During the past decade, left ventricular assist devices (LVADs) have become an effective strategy for prolonging life in patients with New York Heart Association Class IV congestive heart failure. A recent clinical trial comparing pulsatile vs. nonpulsatile (continuous flow) LVAD support demonstrated comparable survival outcomes without significant differences in complication rates.1 However, in the past 2 years, two retrospective analyses have demonstrated an increased rate of nonsurgical bleeding in nonpulsatile LVAD recipients during follow-up. Crow et al. compared gastrointestinal (GI) bleeding rates among nonpulsatile and pulsatile LVAD recipients. The nonpulsatile recipients had a bleeding event rate of 63 per 100 patient years compared with a rate of only 6.8 per 100 patient years in the pulsatile recipients.2 A follow-up analysis of LVAD recipients at Duke University by Pedrotty et al. demonstrated similar differences in bleeding rates between the device types. In their series of 99 patients, 65% of HeartMate II (HM II) recipients experienced nonsurgical bleeding compared to only 44% in HeartMate XVE (HM XVE) patients.3
We sought to perform a detailed comparison of von Willebrand factor (vWF) profiles in nonpulsatile and pulsatile LVAD recipients with the goal of identifying a potential cause for the increased bleeding propensity observed in nonpulsatile LVAD recipients.
Patients and Methods
This research protocol was approved by the University of Minnesota and Duke University institutional review boards. Informed consent was obtained from patients included in the study. The enrollment period extended from July through December 2008. Eleven HM II and three HM XVE recipients were enrolled in the study, and blood samples were obtained before and 30 days after LVAD placement.
Device Placement/Surgical Procedure
All eligible patients had New York Heart Association functional class IV congestive heart failure. In all cases, LVAD implantation was performed through a median sternotomy, using cardiopulmonary bypass. The inflow cannula was inserted into the left ventricular apex, and the outflow cannula was anastomosed to the ascending aorta. Pump flow rates were adjusted to achieve optimal cardiac output and resolution of signs and symptoms of cardiac failure.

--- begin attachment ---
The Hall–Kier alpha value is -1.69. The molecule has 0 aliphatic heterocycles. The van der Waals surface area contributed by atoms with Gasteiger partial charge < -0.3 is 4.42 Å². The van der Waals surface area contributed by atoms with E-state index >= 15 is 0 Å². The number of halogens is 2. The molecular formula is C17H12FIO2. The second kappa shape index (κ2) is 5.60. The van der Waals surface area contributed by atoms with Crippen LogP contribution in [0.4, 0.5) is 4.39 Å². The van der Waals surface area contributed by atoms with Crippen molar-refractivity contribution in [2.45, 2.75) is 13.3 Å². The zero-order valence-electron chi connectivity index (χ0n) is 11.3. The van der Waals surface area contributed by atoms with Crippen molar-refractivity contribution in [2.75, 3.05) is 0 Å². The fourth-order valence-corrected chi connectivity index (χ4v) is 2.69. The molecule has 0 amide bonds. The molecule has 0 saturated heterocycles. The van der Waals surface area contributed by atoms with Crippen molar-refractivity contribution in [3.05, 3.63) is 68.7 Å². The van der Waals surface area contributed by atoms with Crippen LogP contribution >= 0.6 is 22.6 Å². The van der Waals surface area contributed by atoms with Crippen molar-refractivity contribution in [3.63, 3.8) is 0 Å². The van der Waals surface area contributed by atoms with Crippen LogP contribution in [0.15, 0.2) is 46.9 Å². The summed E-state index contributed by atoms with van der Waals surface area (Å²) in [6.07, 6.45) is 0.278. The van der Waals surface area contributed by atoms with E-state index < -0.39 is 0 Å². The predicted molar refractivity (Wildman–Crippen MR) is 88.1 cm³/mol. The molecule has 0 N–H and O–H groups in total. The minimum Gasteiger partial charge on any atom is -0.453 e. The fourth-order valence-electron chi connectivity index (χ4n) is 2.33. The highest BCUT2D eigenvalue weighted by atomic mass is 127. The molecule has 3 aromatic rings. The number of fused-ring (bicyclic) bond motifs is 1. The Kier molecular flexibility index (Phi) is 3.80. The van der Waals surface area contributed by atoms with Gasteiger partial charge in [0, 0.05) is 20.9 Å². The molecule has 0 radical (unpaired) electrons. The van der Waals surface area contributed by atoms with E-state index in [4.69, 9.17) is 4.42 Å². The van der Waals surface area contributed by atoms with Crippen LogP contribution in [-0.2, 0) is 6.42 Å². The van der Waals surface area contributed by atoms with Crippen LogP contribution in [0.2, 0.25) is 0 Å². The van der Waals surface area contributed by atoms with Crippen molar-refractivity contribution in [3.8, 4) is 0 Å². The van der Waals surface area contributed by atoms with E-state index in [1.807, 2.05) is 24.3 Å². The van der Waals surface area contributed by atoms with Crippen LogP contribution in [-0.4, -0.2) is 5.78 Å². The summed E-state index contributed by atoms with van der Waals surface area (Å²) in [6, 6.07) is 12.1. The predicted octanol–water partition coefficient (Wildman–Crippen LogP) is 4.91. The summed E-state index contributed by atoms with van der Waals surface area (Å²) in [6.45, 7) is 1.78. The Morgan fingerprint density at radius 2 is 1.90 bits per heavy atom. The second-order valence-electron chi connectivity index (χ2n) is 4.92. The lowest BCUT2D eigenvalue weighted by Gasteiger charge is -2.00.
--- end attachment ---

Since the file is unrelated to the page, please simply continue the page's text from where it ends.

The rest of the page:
Nonpulsatile device recipients (HM II) were placed on a regimen of warfarin sodium and aspirin, with a goal international normalized ratio (INR) of 1.5. Pulsatile device recipients (HM XVE) took an aspirin once a day.
Blood was collected preimplantation and 30 days postimplantation in tubes containing 3.2% sodium citrate. The blood was analyzed for INR, activated partial thromboplastin time (aPTT), platelet (PLT) count, vWF antigen (vWF:Ag), ristocetin cofactor (RCo) activity (vWF:RCo), factor VIII (FVIII), ADAMTS13 levels, and presence of vWF high molecular weight multimers (HMWM).
Bleeding was defined as a guaiac-positive stool, melena, hematochezia, or epistaxis, which resulted in some type of intervention to achieve bleeding cessation. Those interventions included the following: ear, nose, and throat cauterization or nasal packing for epistaxis, colonoscopy or upper endoscopy for melena, and hematochezia or blood transfusion. International normalized ratio, aPTT, PLT count, and von Willebrand profiles were measured at the time of presentation when patients experienced a bleeding event.
Data for all continuous variables (age, laboratory values, and implant duration) are presented as mean ± standard deviation. Pulsatile and nonpulsatile groups were compared using t tests for continuous variables and χ2 tests for categorical variables. Within-group changes were assessed with paired t tests. The p values <0.05 were considered statistically significant.
A total of 11 HM II (nonpulsatile) and 3 HM XVE (pulsatile) LVADs were implanted during the study period from July through December 2008. The baseline characteristics of the nonpulsatile and pulsatile LVAD recipients are outlined in Table 1. There were no significant differences in age, gender, or device purpose (bridge to transplantation vs. destination therapy) between the two groups.
von Willebrand Factor Profile Comparison of Nonpulsatile and Pulsatile LVAD Recipients
Laboratory analyses for vWF:Ag, vWF:RCo, FVIII, ADAMTS13, and presence of vWF high molecular weight multimers (HMWM) were performed pre-LVAD and 30 days post-LVAD implantation. The results are shown in Table 2. There was no significant change in FVIII, vWF:Ag, vWF:RCo, or ADAMTS13 levels pre- and post-LVAD placement for either group. The pulsatile group had equivalent vWF:RCo to vWF:Ag ratios (vWF:RCo/vWF:Ag) pre-LVAD and 30 days post-LVAD implantation. The vWF:RCo/vWF:Ag ratio was significantly lower after LVAD placement in the nonpulsatile group when compared with nonpulsatile pre-LVAD levels and pulsatile 30 days post-LVAD levels. All nonpulsatile LVAD recipients had low vWF:RCo/vWF:Ag ratios 30 days post-LVAD even if the values were normal at baseline.
All patients except one HM II recipient had normal HMWM levels pre-LVAD implantation. High molecular weight multimers were absent in 100% of the HM II recipients 30 days postimplantation. High molecular weight multimer levels were measured in a single HM XVE recipient 30 days postimplant, and these levels were normal.
Nonsurgical Bleeding Events